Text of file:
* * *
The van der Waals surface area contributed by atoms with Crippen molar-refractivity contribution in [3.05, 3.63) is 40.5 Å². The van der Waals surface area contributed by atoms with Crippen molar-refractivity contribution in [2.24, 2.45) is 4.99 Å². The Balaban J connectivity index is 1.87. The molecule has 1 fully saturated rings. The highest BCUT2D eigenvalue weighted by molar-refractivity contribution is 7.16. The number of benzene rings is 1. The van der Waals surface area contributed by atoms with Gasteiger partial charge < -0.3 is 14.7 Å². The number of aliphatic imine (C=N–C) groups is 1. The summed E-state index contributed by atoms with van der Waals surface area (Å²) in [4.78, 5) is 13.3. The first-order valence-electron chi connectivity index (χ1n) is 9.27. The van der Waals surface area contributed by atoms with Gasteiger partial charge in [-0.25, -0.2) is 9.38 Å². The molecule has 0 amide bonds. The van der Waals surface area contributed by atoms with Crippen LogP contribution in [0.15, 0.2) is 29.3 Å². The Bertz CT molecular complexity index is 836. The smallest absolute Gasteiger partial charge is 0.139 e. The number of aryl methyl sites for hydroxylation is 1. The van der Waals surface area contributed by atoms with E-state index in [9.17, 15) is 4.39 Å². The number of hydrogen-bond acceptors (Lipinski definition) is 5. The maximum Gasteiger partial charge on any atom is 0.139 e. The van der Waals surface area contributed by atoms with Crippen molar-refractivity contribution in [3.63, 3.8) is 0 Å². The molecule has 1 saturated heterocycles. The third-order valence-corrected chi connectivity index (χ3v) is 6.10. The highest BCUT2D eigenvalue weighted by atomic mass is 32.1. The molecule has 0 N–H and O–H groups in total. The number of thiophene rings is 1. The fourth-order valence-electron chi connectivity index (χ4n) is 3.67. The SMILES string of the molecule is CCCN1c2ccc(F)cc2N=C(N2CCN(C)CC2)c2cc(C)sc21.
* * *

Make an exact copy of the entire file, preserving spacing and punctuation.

The van der Waals surface area contributed by atoms with Crippen molar-refractivity contribution in [3.05, 3.63) is 40.5 Å². The van der Waals surface area contributed by atoms with Crippen molar-refractivity contribution in [2.24, 2.45) is 4.99 Å². The Balaban J connectivity index is 1.87. The molecule has 1 fully saturated rings. The highest BCUT2D eigenvalue weighted by molar-refractivity contribution is 7.16. The number of benzene rings is 1. The van der Waals surface area contributed by atoms with Gasteiger partial charge < -0.3 is 14.7 Å². The number of aliphatic imine (C=N–C) groups is 1. The summed E-state index contributed by atoms with van der Waals surface area (Å²) in [4.78, 5) is 13.3. The first-order valence-electron chi connectivity index (χ1n) is 9.27. The van der Waals surface area contributed by atoms with Gasteiger partial charge in [-0.25, -0.2) is 9.38 Å². The molecule has 0 amide bonds. The van der Waals surface area contributed by atoms with Crippen LogP contribution in [0.15, 0.2) is 29.3 Å². The Bertz CT molecular complexity index is 836. The smallest absolute Gasteiger partial charge is 0.139 e. The number of aryl methyl sites for hydroxylation is 1. The van der Waals surface area contributed by atoms with E-state index in [9.17, 15) is 4.39 Å². The number of hydrogen-bond acceptors (Lipinski definition) is 5. The maximum Gasteiger partial charge on any atom is 0.139 e. The van der Waals surface area contributed by atoms with Crippen molar-refractivity contribution in [3.63, 3.8) is 0 Å². The molecule has 1 saturated heterocycles. The third-order valence-corrected chi connectivity index (χ3v) is 6.10. The highest BCUT2D eigenvalue weighted by atomic mass is 32.1. The molecule has 0 N–H and O–H groups in total. The number of thiophene rings is 1. The fourth-order valence-electron chi connectivity index (χ4n) is 3.67. The SMILES string of the molecule is CCCN1c2ccc(F)cc2N=C(N2CCN(C)CC2)c2cc(C)sc21.